• Do you find that male chauvinist approaches work in discussion? Unless your intention was to just offend

          • Helen of Troy

            To the contrary: most of it is Nature’s doing or has Nature as its ultimate source. Thus, injustice is natural.

          • Gwangi

            UTTER nonsense. It is PEOPLE who are poor and powerless, women no more than men. You theory is SO wrong-headed as to be classes a comedy!
            MRI scans and evolutionary research has now proven that men and women have different brains which give them innate differences and differing instincts. That is why most technicians and mechanics are male, and most in childcare jobs are women.
            Female brains are always-on emotionally speaking and are, frankly, less rational than male brains. That is why women tend to be more religious. They are also more likely to believe in homeopathic, alternative medicine twaddle than men, and horoscopes and other nonsense. Innate. Not learned.

      • Women are usually motivation for war? What are you a ghost from troy?

  • Chris Hobson

    Notably all before the days of the printing press when imagery could be tightly controlled.

  • paulvew

    The evidence that Muhammed lived is fairly persuasive but it is far from certain. The biographical details date from two centuries after his life and too late to have much credit. I wrote about this here:

    • Guest


  • Dodgy Geezer

    …‘Whoever makes a picture in this world will be asked to put life into it
    on the Day of Resurrection, but he will not be able to do so.’…

    Concern about life-like images has a long history, pre-dating Mohammed. Plato would have banned artists from his ideal Republic, because their life-like representations would confuse people about what reality was.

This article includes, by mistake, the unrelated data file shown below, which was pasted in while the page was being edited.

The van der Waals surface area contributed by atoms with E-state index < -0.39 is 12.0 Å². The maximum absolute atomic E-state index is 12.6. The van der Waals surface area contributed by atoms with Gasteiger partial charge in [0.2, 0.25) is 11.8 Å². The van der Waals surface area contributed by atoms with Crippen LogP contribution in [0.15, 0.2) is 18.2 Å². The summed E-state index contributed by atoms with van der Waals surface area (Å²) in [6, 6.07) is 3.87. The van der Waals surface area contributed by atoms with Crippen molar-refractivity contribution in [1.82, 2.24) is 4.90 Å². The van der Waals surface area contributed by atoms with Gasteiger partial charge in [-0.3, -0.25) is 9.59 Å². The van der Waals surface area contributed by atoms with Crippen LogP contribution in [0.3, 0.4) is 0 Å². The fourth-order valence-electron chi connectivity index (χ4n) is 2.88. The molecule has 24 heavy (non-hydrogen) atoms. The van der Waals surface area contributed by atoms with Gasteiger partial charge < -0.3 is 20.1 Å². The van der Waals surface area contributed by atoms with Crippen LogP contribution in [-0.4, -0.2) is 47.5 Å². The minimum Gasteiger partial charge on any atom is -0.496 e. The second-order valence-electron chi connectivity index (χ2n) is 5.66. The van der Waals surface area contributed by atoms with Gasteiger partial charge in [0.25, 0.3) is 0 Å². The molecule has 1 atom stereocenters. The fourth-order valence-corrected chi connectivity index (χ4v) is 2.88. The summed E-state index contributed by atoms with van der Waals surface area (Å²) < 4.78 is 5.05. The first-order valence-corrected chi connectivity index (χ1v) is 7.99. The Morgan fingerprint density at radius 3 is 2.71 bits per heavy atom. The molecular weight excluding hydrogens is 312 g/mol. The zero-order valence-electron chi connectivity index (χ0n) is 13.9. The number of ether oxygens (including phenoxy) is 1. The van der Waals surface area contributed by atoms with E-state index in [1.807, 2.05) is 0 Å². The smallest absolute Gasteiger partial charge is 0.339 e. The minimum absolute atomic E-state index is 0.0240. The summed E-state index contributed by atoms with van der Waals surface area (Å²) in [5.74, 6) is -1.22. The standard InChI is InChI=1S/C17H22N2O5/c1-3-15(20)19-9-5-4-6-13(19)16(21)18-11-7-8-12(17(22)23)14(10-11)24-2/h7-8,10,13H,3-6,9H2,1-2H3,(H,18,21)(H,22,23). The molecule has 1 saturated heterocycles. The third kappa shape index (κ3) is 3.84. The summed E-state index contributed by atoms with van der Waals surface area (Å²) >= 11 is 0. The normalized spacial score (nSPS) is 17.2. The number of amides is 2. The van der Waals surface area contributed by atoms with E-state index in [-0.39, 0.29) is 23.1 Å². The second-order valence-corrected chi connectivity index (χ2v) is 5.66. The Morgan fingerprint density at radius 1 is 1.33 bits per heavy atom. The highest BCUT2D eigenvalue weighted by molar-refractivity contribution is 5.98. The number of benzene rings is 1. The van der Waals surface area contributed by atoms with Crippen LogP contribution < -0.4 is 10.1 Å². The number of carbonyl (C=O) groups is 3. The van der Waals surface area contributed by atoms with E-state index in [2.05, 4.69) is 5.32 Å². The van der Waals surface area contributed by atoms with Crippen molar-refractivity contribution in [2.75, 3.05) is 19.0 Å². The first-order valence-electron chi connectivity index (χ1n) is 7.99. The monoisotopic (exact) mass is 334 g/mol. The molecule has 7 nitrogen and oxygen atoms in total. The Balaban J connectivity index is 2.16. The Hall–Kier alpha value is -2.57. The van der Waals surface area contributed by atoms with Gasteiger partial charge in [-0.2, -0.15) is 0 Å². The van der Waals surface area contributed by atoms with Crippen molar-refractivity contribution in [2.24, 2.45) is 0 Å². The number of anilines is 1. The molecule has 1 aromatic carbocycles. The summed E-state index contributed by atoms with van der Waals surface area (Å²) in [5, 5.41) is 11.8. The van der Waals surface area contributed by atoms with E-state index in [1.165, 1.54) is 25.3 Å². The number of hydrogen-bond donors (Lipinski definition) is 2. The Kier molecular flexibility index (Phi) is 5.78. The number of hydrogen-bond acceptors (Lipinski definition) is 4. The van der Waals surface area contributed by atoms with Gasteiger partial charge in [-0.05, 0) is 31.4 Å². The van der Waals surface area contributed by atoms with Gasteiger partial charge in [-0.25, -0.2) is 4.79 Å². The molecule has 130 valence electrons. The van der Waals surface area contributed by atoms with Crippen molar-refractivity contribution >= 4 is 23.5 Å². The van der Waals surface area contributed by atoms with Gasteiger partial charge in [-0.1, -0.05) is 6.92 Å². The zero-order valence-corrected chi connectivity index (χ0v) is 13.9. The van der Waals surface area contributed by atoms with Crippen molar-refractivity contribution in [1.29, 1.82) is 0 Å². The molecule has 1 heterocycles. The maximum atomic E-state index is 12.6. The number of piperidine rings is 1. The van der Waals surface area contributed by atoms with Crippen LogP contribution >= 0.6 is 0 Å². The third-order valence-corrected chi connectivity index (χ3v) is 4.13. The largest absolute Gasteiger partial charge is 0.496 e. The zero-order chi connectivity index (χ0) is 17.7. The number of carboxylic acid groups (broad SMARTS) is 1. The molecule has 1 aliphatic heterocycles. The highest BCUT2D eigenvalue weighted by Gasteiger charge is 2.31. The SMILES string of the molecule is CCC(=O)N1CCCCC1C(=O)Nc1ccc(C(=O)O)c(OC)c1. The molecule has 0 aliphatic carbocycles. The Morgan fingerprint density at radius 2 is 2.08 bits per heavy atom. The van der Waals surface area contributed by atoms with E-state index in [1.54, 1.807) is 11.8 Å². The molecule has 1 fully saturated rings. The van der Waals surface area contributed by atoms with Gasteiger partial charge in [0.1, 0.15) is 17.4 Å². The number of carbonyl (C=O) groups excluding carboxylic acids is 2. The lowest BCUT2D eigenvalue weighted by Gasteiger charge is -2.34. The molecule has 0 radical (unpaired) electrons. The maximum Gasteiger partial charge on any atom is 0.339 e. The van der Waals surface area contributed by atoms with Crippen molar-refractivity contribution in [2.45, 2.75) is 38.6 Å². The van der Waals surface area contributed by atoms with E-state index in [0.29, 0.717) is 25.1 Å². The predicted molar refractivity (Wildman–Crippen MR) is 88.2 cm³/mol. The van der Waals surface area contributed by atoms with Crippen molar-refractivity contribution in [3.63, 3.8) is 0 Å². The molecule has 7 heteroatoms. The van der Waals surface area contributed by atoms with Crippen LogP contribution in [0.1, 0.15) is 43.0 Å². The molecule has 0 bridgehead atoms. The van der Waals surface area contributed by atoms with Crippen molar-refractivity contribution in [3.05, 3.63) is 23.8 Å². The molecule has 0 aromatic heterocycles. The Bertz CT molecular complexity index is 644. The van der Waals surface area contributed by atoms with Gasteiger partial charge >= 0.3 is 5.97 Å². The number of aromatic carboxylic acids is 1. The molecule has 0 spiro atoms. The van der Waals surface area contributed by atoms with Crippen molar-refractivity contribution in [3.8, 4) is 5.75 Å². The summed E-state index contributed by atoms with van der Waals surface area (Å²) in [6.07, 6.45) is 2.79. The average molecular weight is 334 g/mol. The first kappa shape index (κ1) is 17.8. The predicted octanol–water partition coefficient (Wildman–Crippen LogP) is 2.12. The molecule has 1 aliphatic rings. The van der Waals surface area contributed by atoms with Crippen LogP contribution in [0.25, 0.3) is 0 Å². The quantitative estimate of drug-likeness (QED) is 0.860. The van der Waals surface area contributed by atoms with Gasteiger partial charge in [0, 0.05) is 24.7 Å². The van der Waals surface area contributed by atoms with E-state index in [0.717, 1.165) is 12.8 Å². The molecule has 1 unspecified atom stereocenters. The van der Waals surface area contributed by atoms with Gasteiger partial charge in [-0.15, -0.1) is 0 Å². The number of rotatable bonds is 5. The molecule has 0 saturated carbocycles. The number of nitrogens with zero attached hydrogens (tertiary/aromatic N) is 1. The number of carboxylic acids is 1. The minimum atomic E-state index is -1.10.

It is hard, in our music and image rich society, to get into the mind of a medieval or classical thinker, who would be exposed to both very rarely. Their view of heaven included wonderful lights and constant music. Now we have both in any disco, and we know that it’s nothing like paradise!

    But I suspect that the rare examples of public art or music held a very powerful attraction for earlier societies, and that people proposing ideal ways of living would be quick to notice this and propose limits. Rather as if someone nowadays were to propose limits on advertising…

  • Gwangi

    Indeed – and ‘living things’ can be seen depicted all over Islamic buildings – such as the Alhambra in Spain with its famous lion fountain.
    This shows just how backwards and barbaric so many UK Muslims and their imams are – wanting to ban music, all books except the Koran, all images of living things etc. Worse are the so-called liberals who want to see these puritanical austere literalist Muslims as representing all UK Muslims – as Tony Blair pandered to the self-elected socalled ‘moderates’ ( who are anything but) of the Muslim Council (whose leader Iqbal Sacranie repeated many times that Salman Rushdie should be tortured before being killed, and got a knighthood for that too!)
    All this really makes me want to start drawing pictures of Mohammed and displaying them publicly. Or maybe I’ll just get a teddy bear called Mo instead eh?

  • Frankie

    Hmmm, yet another article from a Muslim or “Islam apologist” employing obfuscation to divert attention away from the violence encouraged in this so-called religion. Of course images of Mo are not banned in Islam. Those people in France were slaughtered by Muslims because they mocked the prophet – just like countless others have been slaughtered down through the centuries ever since since the prophet himself had hundreds butchered for the very same reason. Islam is a violent and hate-filled cult which encourages its followers to lie in the furtherance of Islam – it’s called taqiyyah. This is what is happening every time one of the bearded buffoons is trotted out by the media to claim that it is “the religion of peace”. All westerners ought to read the Quran and then the collections of Hadith in the Sahir Bukhari. It explains what is happening perfectly – Islam is based on the premise that all people of other religions should convert, be subjugated or be killed. There is no other option to these people!

    • Andrew Pantelli

      I think that research will show, that he was not what would be termed as a handsome man!

      • Frankie